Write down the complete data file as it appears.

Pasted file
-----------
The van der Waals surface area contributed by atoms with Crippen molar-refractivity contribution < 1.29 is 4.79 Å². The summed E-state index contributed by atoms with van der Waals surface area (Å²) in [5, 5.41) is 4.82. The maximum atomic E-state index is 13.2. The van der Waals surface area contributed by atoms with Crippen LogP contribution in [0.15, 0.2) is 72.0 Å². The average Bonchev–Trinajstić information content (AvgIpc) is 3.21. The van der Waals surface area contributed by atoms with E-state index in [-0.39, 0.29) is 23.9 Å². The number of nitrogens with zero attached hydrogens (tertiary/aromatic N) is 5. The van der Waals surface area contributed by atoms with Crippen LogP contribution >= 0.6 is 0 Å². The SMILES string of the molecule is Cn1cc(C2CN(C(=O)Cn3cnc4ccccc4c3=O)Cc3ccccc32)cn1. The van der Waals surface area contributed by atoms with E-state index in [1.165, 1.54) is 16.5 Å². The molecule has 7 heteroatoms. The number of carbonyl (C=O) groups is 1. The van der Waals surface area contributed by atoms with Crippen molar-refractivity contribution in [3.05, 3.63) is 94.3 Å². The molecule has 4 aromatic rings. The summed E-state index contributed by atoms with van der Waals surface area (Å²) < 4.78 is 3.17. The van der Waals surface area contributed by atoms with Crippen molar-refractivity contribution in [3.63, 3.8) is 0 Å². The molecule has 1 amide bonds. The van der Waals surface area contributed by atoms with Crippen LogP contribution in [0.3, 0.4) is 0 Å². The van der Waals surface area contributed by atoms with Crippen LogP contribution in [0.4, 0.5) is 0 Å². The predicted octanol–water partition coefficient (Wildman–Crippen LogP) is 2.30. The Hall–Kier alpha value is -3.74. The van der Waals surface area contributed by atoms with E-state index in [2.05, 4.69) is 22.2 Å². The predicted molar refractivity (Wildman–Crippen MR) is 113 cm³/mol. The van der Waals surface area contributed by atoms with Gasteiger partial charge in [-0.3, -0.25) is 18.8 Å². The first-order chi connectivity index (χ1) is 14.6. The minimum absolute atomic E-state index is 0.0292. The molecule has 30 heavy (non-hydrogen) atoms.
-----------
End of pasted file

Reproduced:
The van der Waals surface area contributed by atoms with Crippen molar-refractivity contribution < 1.29 is 4.79 Å². The summed E-state index contributed by atoms with van der Waals surface area (Å²) in [5, 5.41) is 4.82. The maximum atomic E-state index is 13.2. The van der Waals surface area contributed by atoms with Crippen LogP contribution in [0.15, 0.2) is 72.0 Å². The average Bonchev–Trinajstić information content (AvgIpc) is 3.21. The van der Waals surface area contributed by atoms with E-state index in [-0.39, 0.29) is 23.9 Å². The number of nitrogens with zero attached hydrogens (tertiary/aromatic N) is 5. The van der Waals surface area contributed by atoms with Crippen LogP contribution >= 0.6 is 0 Å². The SMILES string of the molecule is Cn1cc(C2CN(C(=O)Cn3cnc4ccccc4c3=O)Cc3ccccc32)cn1. The van der Waals surface area contributed by atoms with E-state index in [1.165, 1.54) is 16.5 Å². The molecule has 7 heteroatoms. The number of carbonyl (C=O) groups is 1. The van der Waals surface area contributed by atoms with Crippen molar-refractivity contribution in [3.05, 3.63) is 94.3 Å². The molecule has 4 aromatic rings. The summed E-state index contributed by atoms with van der Waals surface area (Å²) < 4.78 is 3.17. The van der Waals surface area contributed by atoms with Crippen molar-refractivity contribution in [3.63, 3.8) is 0 Å². The molecule has 1 amide bonds. The van der Waals surface area contributed by atoms with Crippen LogP contribution in [0.3, 0.4) is 0 Å². The van der Waals surface area contributed by atoms with Crippen LogP contribution in [0.4, 0.5) is 0 Å². The predicted octanol–water partition coefficient (Wildman–Crippen LogP) is 2.30. The Hall–Kier alpha value is -3.74. The van der Waals surface area contributed by atoms with E-state index in [2.05, 4.69) is 22.2 Å². The predicted molar refractivity (Wildman–Crippen MR) is 113 cm³/mol. The van der Waals surface area contributed by atoms with Gasteiger partial charge in [-0.3, -0.25) is 18.8 Å². The first-order chi connectivity index (χ1) is 14.6. The minimum absolute atomic E-state index is 0.0292. The molecule has 30 heavy (non-hydrogen) atoms.